Product Used: Moby Forage Barley
Moby barley has been successfully used for grazing and forage production over the past three years on the dairy enterprise of Gary Zwek, at Blyth, in the mid-north of South Australia. Mr Zwek first trialled Moby in 2011 and has used more in subsequent years with good results. In 2013 a paddock of Moby barley grown on cereal ground from the previous season was cut for silage and produced a yield of 5.6 dry matter tonnes per hectare.
Dairy cows were then able to graze the area through the latter part of spring and into early summer. In another paddock, 20 hectares of Moby barley was divided into four areas with hot wires utilised so the stock could cell graze the paddock through winter. Mr Zwek said they were very low on hay at the time so the grazing produced from the area was extremely valuable. “It saved us a lot,” he said. “We were happy to get the heifers out of the mud. The grazing certainly was of great benefit to us.” Sixty dairy heifers grazed the area and, at one stage, some more stock needed to be introduced to the area to keep up with the production. Moby barley also performed well the previous season with a yield of 5 dry matter tonnes per hectare in a much drier year.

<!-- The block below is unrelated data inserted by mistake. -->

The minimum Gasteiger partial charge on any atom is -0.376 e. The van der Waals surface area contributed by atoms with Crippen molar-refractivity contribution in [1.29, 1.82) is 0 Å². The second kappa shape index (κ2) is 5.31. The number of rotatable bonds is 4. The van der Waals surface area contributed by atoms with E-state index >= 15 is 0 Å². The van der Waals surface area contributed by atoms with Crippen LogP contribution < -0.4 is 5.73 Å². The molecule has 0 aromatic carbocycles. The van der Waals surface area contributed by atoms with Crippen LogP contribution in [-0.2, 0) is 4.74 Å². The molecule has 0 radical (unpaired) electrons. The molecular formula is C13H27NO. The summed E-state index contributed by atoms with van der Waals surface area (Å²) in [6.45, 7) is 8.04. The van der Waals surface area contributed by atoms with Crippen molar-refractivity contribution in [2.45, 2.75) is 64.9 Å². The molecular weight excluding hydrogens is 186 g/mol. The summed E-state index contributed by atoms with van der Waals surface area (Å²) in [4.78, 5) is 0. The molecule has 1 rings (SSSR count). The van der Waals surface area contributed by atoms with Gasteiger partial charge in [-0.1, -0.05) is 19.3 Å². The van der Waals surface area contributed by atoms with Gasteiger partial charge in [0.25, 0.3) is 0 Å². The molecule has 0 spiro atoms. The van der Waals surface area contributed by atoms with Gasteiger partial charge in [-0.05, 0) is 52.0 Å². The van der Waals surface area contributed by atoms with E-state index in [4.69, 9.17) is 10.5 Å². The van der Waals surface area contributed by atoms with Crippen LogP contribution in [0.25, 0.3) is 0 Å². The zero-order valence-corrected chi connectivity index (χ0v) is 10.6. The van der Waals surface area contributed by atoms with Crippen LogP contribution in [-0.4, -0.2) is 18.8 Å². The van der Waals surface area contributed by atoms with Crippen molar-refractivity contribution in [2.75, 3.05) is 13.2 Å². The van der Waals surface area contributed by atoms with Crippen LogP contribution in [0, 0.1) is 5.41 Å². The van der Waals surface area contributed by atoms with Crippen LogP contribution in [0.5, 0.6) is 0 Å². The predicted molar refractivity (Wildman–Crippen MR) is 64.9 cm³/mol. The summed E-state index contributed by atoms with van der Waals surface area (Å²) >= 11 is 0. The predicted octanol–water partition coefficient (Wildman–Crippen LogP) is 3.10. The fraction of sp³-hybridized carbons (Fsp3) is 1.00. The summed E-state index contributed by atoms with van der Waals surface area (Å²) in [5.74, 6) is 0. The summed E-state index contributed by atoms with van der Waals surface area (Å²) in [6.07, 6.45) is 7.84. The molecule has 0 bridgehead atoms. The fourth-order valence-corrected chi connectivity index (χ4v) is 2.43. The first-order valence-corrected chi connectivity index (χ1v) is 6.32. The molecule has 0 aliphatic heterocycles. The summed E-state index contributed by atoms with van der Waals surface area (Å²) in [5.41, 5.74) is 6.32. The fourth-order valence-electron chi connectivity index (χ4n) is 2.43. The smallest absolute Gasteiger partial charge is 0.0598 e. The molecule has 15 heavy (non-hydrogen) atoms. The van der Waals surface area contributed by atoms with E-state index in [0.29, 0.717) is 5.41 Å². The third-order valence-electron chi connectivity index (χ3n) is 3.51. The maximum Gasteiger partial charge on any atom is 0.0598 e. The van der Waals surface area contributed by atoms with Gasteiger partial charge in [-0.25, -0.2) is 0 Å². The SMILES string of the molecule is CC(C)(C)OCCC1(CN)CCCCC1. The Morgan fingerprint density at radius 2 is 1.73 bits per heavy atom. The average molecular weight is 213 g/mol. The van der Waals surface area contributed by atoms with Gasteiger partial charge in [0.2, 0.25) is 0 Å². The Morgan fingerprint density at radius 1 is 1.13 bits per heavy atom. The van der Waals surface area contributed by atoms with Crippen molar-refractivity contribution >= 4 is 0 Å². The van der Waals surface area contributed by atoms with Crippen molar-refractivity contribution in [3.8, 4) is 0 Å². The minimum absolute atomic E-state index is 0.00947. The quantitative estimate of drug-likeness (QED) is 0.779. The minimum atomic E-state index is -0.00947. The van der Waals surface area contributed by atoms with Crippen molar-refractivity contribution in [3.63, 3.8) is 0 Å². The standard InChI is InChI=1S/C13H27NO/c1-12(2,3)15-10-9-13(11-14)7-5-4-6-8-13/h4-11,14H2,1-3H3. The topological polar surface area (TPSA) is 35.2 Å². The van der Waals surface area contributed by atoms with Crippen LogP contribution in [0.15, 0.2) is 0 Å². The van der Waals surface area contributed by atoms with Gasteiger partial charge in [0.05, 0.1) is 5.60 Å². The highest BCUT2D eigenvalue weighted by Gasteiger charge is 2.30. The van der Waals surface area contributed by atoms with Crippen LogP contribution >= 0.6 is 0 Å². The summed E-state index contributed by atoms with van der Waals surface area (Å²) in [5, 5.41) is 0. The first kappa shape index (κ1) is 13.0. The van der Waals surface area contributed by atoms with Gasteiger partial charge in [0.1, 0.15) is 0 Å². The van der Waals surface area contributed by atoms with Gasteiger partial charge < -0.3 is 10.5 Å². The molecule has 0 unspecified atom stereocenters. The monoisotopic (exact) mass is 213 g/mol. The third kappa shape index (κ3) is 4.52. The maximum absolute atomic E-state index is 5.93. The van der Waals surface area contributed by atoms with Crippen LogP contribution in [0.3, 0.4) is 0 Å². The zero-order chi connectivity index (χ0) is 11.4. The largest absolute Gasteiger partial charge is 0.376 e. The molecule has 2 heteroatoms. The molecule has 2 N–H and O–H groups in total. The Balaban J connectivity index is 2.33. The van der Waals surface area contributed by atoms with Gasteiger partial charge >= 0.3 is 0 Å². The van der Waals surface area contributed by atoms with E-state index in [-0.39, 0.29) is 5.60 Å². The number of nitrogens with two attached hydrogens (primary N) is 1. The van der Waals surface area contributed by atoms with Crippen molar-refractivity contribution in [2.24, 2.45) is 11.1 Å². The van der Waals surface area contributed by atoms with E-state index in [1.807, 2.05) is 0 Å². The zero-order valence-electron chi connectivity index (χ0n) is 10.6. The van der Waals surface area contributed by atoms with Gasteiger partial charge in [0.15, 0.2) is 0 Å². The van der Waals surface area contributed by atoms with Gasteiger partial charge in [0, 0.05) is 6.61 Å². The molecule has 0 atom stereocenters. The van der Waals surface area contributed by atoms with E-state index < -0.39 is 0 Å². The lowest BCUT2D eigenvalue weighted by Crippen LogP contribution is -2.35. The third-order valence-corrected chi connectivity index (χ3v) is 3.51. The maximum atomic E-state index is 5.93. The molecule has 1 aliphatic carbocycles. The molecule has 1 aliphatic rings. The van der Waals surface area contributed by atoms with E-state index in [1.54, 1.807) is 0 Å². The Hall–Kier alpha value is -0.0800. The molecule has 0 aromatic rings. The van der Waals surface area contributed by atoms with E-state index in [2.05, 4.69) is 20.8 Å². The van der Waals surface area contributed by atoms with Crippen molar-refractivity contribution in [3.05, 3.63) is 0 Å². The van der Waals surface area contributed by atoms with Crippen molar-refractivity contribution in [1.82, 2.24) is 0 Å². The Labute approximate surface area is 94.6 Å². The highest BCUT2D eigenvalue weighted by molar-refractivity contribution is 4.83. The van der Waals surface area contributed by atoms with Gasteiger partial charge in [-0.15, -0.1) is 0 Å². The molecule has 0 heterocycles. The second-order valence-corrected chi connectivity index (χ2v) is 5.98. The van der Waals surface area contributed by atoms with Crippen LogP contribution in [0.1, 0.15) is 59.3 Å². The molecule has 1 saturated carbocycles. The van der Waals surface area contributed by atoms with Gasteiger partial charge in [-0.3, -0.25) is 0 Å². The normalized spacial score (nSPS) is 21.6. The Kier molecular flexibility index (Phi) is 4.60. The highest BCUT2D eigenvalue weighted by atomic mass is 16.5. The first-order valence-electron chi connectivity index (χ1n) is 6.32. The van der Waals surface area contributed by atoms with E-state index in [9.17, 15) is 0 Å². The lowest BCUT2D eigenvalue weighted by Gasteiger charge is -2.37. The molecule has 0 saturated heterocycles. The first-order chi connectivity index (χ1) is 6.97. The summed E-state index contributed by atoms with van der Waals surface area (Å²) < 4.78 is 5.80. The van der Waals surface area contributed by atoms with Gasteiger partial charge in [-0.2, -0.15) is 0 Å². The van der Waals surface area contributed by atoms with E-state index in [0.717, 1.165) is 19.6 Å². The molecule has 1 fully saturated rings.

Feed tests taken from Moby barley that season demonstrated excellent quality with protein of 14 to 15 per cent and energy (ME) at 9.5 to 10 per cent. Mr Zwek said they tried to cut the barley prior to head emergence to ensure high quality forage was produced. In 2013 this was able to be achieved, although the silage was made around some rainfall events and was able to be placed into the bunker before the oats were harvested. The provision of barley and oaten silage has allowed the dairy enterprise to calve late in the year and take advantage of higher milk prices through summer and autumn. “It really suits my farming system,” Mr Zwek said. The forage cereal crops are grown as part of a wider rotation which would typically see a vetch crop followed by a number of wheat crops. Forage barley or oats would then be grown before another wheat and vetch. Last season the crop was sown at a rate of 80 kilograms per hectare and put out with 70 kilograms per hectare of DAP. Urea at 50 kilograms per hectare and Liquid N at 40 litres per hectare were applied to the crop during the growth stage.
Gary Zwek, of Blyth, SA, has had excellent results from Moby barley for both grazing and forage production on his dairy enterprise.